Scripture Readings: Book of Wisdom 18:6-9; Letter to the Hebrews 11:1-2, 8-19, Gospel According to Saint Luke 12:32-48

Some parts of Sacred Scripture, the Old and New Testaments, are more interesting, engaging and memorable than others. I have to confess that this Sunday’s selections are not immediately appealing to me, but believing they contain a message nonetheless, and an important one, I am committed to trying to find that message.

The first reading, from the Book of Wisdom, written only about one hundred years before the birth of Christ, left me wondering on first reading the other day (though no doubt I have heard it many times over the course of the years), “What’s this all about?” Are you surprised a monk and priest might think this way? Please don’t be. I am only human and sometimes as confused as the next person about the deeper meaning of our sacred texts, which make up the Bible.

In any case, this Sunday’s passage from the Book of Wisdom, I’ve come to learn, actually presents a developed Old Testament theology of religious living. Today’s reading is a description of the night of the original Passover meal, when God’s people were moving from slavery in Egypt toward freedom in the Promised Land.

The reading for this Sunday is in fact a praise of the religious spirit of the Israelites, on the night when their history changed forever and they “went forth” from Egypt into a more hopeful future under God’s watchful care. The author of the Book of Wisdom is looking back to centuries earlier when the first Passover took place. The sacred writer uses the reference to the first Passover as an opportunity to point out with confidence that the pursuit of true wisdom, the source of all good, is obtained especially through upright living and fervent prayer. He fully trusts his hearers will grasp and heed this message.

God had promised to the ancestors that He would free the people from the bondage of Egypt. The people put their trust in these promises and saw God’s wonders (Book of Wisdom, chapter 18, verses 6 -7). Egyptians had slain the male children of God’s people and the crime was punished by the death of the first-born of Egypt. This intervention by God identified Israel as God’ people (verse 8).The Passover meal was thereby established as a sacred bond among the Israelites for sharing their joys and sorrows in common (verse 9), always under God’s loving care.

This notion links us to the Gospel text for this Sunday, which is about living without fear and always trusting in God who is capable of making his “little flock,” the poor in spirit, sharers in the Kingdom or Reign of God. “The poor” are not so much those who have little or nothing in the realm of material things, but those who know their need for God and who follow the Lord’s instructions about trusting in God.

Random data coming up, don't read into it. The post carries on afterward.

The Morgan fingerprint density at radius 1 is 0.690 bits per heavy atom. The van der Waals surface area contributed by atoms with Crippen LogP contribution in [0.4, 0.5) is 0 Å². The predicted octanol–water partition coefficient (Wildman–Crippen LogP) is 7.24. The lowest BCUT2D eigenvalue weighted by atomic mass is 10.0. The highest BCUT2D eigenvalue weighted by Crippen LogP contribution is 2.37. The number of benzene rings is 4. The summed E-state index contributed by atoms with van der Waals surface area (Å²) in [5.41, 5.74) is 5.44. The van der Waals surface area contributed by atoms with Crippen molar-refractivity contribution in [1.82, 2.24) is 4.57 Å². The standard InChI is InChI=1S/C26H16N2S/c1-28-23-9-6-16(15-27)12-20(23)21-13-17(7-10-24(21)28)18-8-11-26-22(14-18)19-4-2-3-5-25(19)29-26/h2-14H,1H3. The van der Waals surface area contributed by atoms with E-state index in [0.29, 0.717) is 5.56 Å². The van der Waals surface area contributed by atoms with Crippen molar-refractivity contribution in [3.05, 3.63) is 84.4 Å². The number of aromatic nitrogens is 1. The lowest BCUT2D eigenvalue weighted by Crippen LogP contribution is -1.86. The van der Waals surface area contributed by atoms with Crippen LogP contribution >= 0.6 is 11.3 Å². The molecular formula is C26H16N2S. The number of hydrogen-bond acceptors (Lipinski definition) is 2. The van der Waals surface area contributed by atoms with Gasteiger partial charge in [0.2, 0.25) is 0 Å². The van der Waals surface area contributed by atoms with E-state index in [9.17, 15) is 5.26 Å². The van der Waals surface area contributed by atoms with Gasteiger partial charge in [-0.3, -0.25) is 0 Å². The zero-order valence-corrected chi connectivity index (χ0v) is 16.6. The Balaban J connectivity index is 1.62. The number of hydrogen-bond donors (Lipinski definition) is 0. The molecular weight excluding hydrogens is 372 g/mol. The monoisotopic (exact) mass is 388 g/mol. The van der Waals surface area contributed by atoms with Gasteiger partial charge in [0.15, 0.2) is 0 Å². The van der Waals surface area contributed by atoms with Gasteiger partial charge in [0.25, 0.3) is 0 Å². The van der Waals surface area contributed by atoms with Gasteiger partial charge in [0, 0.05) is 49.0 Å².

If we place our hope in God, placing our hearts where our treasure is to be found, that is, simply in God, then our treasure is secure (free from “thieves and moths”) and well invested, since nothing can be lost (“like purses that do not wear out”). The phrases in quotes about thieves, moths and purses are simply images of security to be found in adhering to God.

Another way to express the truth is this: love entrusts what it has (even if it’s nothing in the material realm) into God’s faithful and loving hands. This Christian attitude toward life is not based on human wisdom, but flows from a love of Christ. That is spiritual wisdom at its purest and simplest.

The follower of Jesus, called a “servant” in the Gospel text this Sunday, must always be ready for whenever the Master returns, either when we are young, middle aged or elderly. We live in the period between the two comings of Christ. How should we act during this time? If the believer is found awake when the Master returns, the Master will seat that one at the heavenly banquet and even wait on the believer. This may seem preposterous, but it is what Christ teaches. Lamps are to be burning for the Master’s return, without fear and trembling, but in love and joy!

All of us who follow Jesus are challenged to be faithful to the task entrusted to us, the responsibility of service to the community of believers to which we belong. Fidelity is being asked of us, who are urged to be always watchful, for we know not the day nor the hour of God’s return. Again, not a cause for fright or fleeing, but a call to living mindfully, not haphazardly or blindly, in the presence of God.

The faith and trust that often characterized the ancestors in the faith is the basis on which we today can “give up all” to have God at the center of our life. Therein we find the strength and inspiration to wait for the coming of the Lord, each and every day, but also at the end our life. It is by watchfulness (the word in Greek is nepsis), a readiness and sense of responsibility because of the promises of old, that we should desire to live and share in order to obtain the peace and riches that the world cannot give.

Abbot Christian Leisy, OSB